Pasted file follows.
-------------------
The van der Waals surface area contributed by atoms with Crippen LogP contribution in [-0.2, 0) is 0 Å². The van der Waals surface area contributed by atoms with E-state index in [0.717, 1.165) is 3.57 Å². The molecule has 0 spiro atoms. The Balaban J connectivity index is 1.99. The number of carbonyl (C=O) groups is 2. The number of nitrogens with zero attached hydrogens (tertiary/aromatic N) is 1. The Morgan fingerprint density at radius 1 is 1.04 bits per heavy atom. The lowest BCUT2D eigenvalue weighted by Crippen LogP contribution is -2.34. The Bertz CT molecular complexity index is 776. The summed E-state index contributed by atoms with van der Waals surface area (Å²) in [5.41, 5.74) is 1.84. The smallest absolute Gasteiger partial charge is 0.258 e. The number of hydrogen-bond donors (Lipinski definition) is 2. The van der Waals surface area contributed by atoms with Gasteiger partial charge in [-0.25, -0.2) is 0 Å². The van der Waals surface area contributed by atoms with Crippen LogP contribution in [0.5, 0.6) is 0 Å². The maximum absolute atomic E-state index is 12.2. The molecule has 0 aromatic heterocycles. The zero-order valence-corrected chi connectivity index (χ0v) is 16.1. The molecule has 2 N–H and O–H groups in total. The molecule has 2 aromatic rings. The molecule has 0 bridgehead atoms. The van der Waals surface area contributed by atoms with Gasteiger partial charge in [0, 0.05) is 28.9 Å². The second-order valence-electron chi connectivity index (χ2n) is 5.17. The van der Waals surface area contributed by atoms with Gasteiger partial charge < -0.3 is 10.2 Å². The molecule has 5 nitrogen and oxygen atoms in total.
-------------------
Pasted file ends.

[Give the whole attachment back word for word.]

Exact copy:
The van der Waals surface area contributed by atoms with Crippen LogP contribution in [-0.2, 0) is 0 Å². The van der Waals surface area contributed by atoms with E-state index in [0.717, 1.165) is 3.57 Å². The molecule has 0 spiro atoms. The Balaban J connectivity index is 1.99. The number of carbonyl (C=O) groups is 2. The number of nitrogens with zero attached hydrogens (tertiary/aromatic N) is 1. The Morgan fingerprint density at radius 1 is 1.04 bits per heavy atom. The lowest BCUT2D eigenvalue weighted by Crippen LogP contribution is -2.34. The Bertz CT molecular complexity index is 776. The summed E-state index contributed by atoms with van der Waals surface area (Å²) in [5.41, 5.74) is 1.84. The smallest absolute Gasteiger partial charge is 0.258 e. The number of hydrogen-bond donors (Lipinski definition) is 2. The van der Waals surface area contributed by atoms with Gasteiger partial charge in [-0.25, -0.2) is 0 Å². The van der Waals surface area contributed by atoms with Crippen LogP contribution in [0.5, 0.6) is 0 Å². The maximum absolute atomic E-state index is 12.2. The molecule has 0 aromatic heterocycles. The zero-order valence-corrected chi connectivity index (χ0v) is 16.1. The molecule has 2 N–H and O–H groups in total. The molecule has 2 aromatic rings. The molecule has 0 bridgehead atoms. The van der Waals surface area contributed by atoms with Gasteiger partial charge in [0, 0.05) is 28.9 Å². The second-order valence-electron chi connectivity index (χ2n) is 5.17. The van der Waals surface area contributed by atoms with Gasteiger partial charge < -0.3 is 10.2 Å². The molecule has 5 nitrogen and oxygen atoms in total.